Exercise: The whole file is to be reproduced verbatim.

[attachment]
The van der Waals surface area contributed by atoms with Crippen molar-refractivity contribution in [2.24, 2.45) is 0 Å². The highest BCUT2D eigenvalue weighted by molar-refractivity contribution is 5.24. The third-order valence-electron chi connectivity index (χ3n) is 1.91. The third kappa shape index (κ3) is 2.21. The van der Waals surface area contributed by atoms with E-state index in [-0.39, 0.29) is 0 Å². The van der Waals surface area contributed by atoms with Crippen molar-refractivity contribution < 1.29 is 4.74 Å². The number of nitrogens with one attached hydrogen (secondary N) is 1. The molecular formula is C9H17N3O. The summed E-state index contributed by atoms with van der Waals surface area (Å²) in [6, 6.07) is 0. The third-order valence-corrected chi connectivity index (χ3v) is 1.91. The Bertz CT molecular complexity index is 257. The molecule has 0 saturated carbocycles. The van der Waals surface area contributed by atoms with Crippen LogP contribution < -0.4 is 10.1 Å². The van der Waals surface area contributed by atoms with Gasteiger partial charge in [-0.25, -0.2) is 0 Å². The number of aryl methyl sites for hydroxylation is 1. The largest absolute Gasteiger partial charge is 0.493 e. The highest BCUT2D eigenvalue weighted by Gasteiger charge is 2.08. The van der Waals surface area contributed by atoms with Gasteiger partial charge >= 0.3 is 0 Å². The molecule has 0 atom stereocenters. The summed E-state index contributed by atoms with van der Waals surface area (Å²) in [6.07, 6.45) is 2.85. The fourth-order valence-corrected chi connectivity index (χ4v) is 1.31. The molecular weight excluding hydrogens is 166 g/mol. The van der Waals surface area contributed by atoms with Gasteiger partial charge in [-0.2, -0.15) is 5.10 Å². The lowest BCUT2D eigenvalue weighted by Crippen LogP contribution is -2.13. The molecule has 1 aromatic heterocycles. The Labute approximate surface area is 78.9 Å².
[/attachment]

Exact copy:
The van der Waals surface area contributed by atoms with Crippen molar-refractivity contribution in [2.24, 2.45) is 0 Å². The highest BCUT2D eigenvalue weighted by molar-refractivity contribution is 5.24. The third-order valence-electron chi connectivity index (χ3n) is 1.91. The third kappa shape index (κ3) is 2.21. The van der Waals surface area contributed by atoms with E-state index in [-0.39, 0.29) is 0 Å². The van der Waals surface area contributed by atoms with Crippen molar-refractivity contribution < 1.29 is 4.74 Å². The number of nitrogens with one attached hydrogen (secondary N) is 1. The molecular formula is C9H17N3O. The summed E-state index contributed by atoms with van der Waals surface area (Å²) in [6, 6.07) is 0. The third-order valence-corrected chi connectivity index (χ3v) is 1.91. The Bertz CT molecular complexity index is 257. The molecule has 0 saturated carbocycles. The van der Waals surface area contributed by atoms with Crippen LogP contribution < -0.4 is 10.1 Å². The van der Waals surface area contributed by atoms with Gasteiger partial charge in [-0.25, -0.2) is 0 Å². The number of aryl methyl sites for hydroxylation is 1. The largest absolute Gasteiger partial charge is 0.493 e. The highest BCUT2D eigenvalue weighted by Gasteiger charge is 2.08. The van der Waals surface area contributed by atoms with Gasteiger partial charge >= 0.3 is 0 Å². The molecule has 0 atom stereocenters. The summed E-state index contributed by atoms with van der Waals surface area (Å²) in [6.07, 6.45) is 2.85. The fourth-order valence-corrected chi connectivity index (χ4v) is 1.31. The molecular weight excluding hydrogens is 166 g/mol. The van der Waals surface area contributed by atoms with Gasteiger partial charge in [-0.2, -0.15) is 5.10 Å². The lowest BCUT2D eigenvalue weighted by Crippen LogP contribution is -2.13. The molecule has 1 aromatic heterocycles. The Labute approximate surface area is 78.9 Å².